The Persian language is written in the same alphabet as Arabic. It’s written from right to left, which means the pages are read and numbered from what seems like the back of the book for an English-language reader.
Persians learnt the art of paper-making from Chinese artisans, and began to make paper manuscripts from flax in the ninth century – much earlier than their European counterparts.
Scribes and illuminators copied the poems onto paper. They set the poems onto the page in columns (in contrast to prose, which ran across the page) using a distinctive, curving type of Arabic script called nasta‘liq.
As a decorative touch, they dyed paper in vivid colours or sprinkled it with gold flecks, burnishing it afterwards with special stone or glass tools.
Next, teams of highly trained artists drew images in the spaces left for this purpose by the scribes and illuminators. These painters of miniatures worked with very fine brushes, using inks and pigments ground from precious stones or natural materials. They painted on the same page as the poem, sometimes spreading their images into the margins of the page or even into the text itself. Their drawings summarised the story and sometimes added detail to it.
The marriage of Yusuf and Zulaykha from a manuscript of Jami, AH 1004 (1595 AD), Yusuf u Zulaykha, Bukhara. Bodleian Library, University of Oxford, MS. Elliott 418, fol. 56r
1. This image, representing the ‘marriage’ of Yusuf and Zulaykha, is placed between bands of text. It projects upwards between the two outer columns of text, with just a single line remaining in the inner columns at the top of the page. At some point in the long life of this manuscript, the text in the bottom half of the page was smudged, but remains legible.
2. Like many of the loving couples featured in Persian manuscripts, Yusuf and Zulaykha are pictured inside an enclosed space, suggesting their intimacy. Here they sit on a soft carpet in a garden pavilion, before a doorway and arched niche. Surrounding the pavilion is a low garden wall and areas of patterned tiles, similar to those used in real buildings in the Persian world at the time this manuscript was painted.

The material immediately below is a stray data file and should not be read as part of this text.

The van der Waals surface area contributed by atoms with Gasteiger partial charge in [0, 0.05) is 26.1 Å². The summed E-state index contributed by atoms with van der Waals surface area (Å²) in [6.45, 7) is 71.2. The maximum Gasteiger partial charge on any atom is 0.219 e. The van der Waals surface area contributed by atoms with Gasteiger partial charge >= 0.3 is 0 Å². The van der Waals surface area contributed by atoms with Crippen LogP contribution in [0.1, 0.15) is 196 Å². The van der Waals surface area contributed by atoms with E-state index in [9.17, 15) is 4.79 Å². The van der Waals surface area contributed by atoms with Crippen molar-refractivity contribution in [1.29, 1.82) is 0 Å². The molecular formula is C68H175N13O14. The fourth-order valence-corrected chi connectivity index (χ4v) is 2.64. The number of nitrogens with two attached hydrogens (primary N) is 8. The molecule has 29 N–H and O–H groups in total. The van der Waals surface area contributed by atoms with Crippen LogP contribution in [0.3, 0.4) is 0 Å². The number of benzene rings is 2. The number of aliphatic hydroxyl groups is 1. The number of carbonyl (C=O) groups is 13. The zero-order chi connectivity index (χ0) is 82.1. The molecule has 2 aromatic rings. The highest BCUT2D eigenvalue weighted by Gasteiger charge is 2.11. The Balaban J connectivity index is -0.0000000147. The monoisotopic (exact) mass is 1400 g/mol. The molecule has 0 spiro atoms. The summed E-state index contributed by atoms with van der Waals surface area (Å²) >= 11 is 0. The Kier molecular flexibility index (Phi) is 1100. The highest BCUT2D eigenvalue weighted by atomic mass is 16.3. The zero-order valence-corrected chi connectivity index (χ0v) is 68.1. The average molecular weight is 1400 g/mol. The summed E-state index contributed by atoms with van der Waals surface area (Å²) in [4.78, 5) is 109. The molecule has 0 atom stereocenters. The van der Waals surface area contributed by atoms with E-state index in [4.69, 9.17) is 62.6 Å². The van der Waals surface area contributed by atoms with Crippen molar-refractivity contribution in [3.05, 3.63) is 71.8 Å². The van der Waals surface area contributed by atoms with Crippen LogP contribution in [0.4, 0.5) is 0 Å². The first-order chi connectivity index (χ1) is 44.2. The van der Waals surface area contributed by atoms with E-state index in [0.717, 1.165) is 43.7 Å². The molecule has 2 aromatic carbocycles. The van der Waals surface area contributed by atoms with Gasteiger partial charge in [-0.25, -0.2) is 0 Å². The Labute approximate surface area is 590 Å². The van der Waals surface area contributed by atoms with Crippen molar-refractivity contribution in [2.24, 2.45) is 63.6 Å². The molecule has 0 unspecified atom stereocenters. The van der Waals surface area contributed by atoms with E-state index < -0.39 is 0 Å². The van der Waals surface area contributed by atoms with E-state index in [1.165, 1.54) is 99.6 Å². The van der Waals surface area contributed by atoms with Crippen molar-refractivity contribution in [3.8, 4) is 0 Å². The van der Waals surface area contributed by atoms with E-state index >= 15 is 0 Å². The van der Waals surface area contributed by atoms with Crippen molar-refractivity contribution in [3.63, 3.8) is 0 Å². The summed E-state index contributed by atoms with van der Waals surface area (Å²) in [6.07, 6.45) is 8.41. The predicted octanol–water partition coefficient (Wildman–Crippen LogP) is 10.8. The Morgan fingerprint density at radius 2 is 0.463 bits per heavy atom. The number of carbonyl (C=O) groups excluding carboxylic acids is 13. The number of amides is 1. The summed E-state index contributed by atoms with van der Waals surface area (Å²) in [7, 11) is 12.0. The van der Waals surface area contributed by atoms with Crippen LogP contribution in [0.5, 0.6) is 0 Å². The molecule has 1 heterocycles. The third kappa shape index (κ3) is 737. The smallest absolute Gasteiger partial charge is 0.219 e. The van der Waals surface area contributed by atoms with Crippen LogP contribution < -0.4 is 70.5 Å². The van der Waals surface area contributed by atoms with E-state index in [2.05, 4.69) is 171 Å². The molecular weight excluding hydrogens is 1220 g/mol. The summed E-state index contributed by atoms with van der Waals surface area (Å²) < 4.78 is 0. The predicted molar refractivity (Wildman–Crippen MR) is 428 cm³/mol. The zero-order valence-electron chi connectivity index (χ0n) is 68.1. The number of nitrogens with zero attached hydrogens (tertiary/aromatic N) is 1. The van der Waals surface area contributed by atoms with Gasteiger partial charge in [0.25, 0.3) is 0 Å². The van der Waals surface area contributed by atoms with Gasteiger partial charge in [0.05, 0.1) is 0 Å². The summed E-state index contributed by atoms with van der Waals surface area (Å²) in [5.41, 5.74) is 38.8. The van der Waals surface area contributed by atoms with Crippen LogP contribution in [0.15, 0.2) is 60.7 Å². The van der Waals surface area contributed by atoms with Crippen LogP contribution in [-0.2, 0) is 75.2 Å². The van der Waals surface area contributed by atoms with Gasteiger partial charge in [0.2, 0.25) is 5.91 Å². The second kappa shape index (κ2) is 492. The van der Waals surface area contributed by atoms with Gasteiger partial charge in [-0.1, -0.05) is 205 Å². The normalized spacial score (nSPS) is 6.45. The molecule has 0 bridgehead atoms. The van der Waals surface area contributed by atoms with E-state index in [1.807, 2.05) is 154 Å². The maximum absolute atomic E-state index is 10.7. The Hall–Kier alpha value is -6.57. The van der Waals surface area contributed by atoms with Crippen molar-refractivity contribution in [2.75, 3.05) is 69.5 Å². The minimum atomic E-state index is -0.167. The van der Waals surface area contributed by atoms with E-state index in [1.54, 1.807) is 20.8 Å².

3. Beyond the garden wall is a lush landscape beneath a clear blue sky, representing the idea of ‘eternal spring’. Two blossoming cypress trees on either side of the pavilion contribute to the painting’s formal symmetry and symbolise Yusuf and Zulaykha’s eternal love. Cypress trees were often planted beside graves as symbols of eternity in the Persian world, and were drawn by artists to represent ‘beloved’ characters in poetry.
4. Yusuf and Zulaykha kneel in an embrace on the soft carpet. Although their bodies face one another in a three-quarter pose, we can see their young faces and luxurious garments. Zulaykha’s brocaded cuffs and headdress are typical of the period’s luxurious court attire, as are the colours of the couple’s clothes. Yusuf’s turban is relatively modest but his head is surrounded by a wreath of magnificent golden flames symbolising both his faith and his role as a prophet. Its style reflects a Far Eastern-style of art that came into the Persian repertoire as a result of the Mongol invasions of the 13th century.
5. Unlike in comparable European paintings of this period, Yusuf and Zulaykha aren’t shown looking directly at each another or gazing out towards us. Neither does the painting show the kind of realistic perspective that European Renaissance artists had been using for more than a century – a technique introduced to Europe by the Islamic world. Persian painters were less interested in lifelike representation than an imaginary world of beauty and ideas.